In 2007 the World Health Organization introduced a surgical safety checklist as part of its Safe Surgery Saves Lives initiative. The checklist’s purpose was to reduce surgical complications that result from inadequate safety practices as well as to promote greater communication among surgery teams.
The checklist was used in a pilot program in eight hospitals in different cities that year. Hospitals were places such as Seattle, London and Auckland as well as Manila, New Delhi and Amman. The data gathered formed the basis for several studies, including one published in 2010 in Health Affairs, “Adopting a Surgical Safety Checklist Could Save Money and Improve the Quality of Care in U.S. Hospitals.” In this study, the authors quantified the potential cost savings and improvements in care from the adoption of the checklist used in the pilot study.
The study’s findings include:
- Use of the WHO checklist is associated with an annual cost saving of $103,829 for a hospital that performs 4,000 noncardiac operations or about $26 per operation performed.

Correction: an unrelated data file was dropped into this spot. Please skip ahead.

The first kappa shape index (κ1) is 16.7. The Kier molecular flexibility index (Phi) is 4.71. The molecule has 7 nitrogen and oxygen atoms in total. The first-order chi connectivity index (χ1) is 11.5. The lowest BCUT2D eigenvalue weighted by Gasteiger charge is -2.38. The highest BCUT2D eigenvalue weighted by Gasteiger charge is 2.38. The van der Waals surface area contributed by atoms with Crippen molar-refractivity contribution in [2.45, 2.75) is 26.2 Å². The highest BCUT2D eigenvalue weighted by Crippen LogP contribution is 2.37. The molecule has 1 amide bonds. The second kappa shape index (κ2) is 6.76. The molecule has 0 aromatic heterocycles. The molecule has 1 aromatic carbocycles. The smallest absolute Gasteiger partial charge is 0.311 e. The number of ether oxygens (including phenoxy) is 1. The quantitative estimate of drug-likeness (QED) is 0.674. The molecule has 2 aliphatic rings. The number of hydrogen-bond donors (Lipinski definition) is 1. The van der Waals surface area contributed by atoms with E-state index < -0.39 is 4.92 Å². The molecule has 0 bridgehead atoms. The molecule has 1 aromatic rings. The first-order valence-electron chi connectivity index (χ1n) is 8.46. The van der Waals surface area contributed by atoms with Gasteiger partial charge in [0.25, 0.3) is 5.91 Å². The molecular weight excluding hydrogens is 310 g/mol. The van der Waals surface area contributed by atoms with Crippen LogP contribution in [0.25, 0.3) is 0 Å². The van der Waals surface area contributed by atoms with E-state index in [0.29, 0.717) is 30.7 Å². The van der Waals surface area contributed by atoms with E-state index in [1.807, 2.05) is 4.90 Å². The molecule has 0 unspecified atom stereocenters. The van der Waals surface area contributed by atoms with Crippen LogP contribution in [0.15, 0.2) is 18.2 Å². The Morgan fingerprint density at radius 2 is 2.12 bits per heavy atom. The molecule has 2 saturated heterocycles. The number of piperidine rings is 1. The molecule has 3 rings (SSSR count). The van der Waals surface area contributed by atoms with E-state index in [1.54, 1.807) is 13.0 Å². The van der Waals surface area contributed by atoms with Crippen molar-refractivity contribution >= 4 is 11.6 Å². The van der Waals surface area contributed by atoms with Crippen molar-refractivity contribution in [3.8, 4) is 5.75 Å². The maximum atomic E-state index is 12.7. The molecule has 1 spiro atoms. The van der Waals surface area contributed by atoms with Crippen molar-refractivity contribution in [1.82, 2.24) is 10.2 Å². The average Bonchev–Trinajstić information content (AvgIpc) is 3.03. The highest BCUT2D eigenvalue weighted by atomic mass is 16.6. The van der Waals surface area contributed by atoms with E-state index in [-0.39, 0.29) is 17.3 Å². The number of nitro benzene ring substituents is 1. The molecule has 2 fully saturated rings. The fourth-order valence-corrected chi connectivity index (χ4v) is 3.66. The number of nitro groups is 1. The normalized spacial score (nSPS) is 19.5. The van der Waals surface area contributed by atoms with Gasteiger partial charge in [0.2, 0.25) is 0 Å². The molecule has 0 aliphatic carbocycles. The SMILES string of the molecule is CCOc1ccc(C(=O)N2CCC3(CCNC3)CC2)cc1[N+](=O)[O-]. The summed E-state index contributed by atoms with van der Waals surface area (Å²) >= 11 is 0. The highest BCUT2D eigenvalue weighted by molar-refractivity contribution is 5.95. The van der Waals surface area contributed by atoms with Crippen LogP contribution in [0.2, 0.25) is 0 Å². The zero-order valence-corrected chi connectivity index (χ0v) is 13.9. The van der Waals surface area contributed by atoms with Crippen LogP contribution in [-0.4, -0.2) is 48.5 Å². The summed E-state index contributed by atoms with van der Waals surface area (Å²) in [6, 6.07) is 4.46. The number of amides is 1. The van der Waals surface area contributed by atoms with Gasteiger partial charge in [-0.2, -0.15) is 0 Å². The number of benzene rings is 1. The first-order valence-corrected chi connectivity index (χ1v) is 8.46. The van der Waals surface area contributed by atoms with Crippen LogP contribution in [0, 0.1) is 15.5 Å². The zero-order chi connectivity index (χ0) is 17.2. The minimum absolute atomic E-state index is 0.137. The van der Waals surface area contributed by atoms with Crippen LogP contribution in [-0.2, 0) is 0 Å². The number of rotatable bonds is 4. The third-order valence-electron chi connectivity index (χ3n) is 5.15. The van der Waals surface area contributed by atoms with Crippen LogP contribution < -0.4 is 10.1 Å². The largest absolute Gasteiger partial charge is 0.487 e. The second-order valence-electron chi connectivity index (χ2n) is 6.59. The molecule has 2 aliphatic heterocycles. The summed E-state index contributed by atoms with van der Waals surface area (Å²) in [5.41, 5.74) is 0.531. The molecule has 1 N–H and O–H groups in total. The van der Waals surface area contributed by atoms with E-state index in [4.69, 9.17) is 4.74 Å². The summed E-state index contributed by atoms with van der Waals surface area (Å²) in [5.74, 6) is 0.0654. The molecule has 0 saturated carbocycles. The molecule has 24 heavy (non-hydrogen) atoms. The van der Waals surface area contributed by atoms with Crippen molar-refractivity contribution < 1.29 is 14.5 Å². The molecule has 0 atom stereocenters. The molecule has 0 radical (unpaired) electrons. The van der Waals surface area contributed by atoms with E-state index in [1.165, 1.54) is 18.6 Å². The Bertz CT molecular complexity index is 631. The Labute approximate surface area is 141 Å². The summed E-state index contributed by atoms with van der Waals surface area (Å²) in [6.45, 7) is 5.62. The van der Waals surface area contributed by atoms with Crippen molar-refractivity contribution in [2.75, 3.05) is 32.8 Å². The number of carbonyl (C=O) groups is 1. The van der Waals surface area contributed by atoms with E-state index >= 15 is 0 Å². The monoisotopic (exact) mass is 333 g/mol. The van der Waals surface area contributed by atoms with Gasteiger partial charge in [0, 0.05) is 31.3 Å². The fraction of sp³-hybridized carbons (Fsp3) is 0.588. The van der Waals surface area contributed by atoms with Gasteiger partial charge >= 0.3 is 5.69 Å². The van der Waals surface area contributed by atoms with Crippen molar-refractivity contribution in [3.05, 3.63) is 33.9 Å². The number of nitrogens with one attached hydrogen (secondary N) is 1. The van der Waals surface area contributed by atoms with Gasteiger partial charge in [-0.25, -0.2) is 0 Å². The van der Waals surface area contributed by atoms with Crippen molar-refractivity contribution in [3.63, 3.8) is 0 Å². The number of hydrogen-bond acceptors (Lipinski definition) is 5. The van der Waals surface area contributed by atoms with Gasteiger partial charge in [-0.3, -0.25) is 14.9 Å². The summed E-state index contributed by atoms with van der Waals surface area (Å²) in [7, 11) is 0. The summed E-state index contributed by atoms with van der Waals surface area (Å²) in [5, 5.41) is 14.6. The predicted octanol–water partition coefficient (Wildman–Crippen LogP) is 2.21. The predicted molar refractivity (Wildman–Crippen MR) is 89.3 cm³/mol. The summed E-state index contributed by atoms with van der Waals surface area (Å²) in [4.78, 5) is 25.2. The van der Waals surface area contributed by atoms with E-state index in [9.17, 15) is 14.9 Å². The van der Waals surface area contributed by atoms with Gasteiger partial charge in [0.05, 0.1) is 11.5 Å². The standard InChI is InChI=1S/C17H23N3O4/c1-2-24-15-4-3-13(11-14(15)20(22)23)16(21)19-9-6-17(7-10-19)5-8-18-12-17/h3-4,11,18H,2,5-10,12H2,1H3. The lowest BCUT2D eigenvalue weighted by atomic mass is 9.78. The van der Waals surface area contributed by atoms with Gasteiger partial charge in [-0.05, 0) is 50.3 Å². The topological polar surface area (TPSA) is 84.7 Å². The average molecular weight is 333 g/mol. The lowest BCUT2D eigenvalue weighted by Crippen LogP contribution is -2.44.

- The cost saving equates to $8,652 for every complication averted.
- The hospital will achieve cost savings within the same year of implementing the checklist, if at least five major complications were prevented with the use of the checklist.
The cost savings are calculated at the hospital level only, but the paper notes that it would be reasonable to expect that additional savings would accrue to payers as well. Given these net benefits, hospitals are encouraged to adopt the use of checklists to improve the quality of patient care.
The same data also formed the basis for a 2009 study published in The New England Journal of Medicine, “A Surgical Safety Checklist to Reduce Morbidity and Mortality in a Global Population.” Rather than looking at costs and quality of care, the researchers focused on potential reductions in surgical complications and patient deaths.
Tags: medicine, safety, technology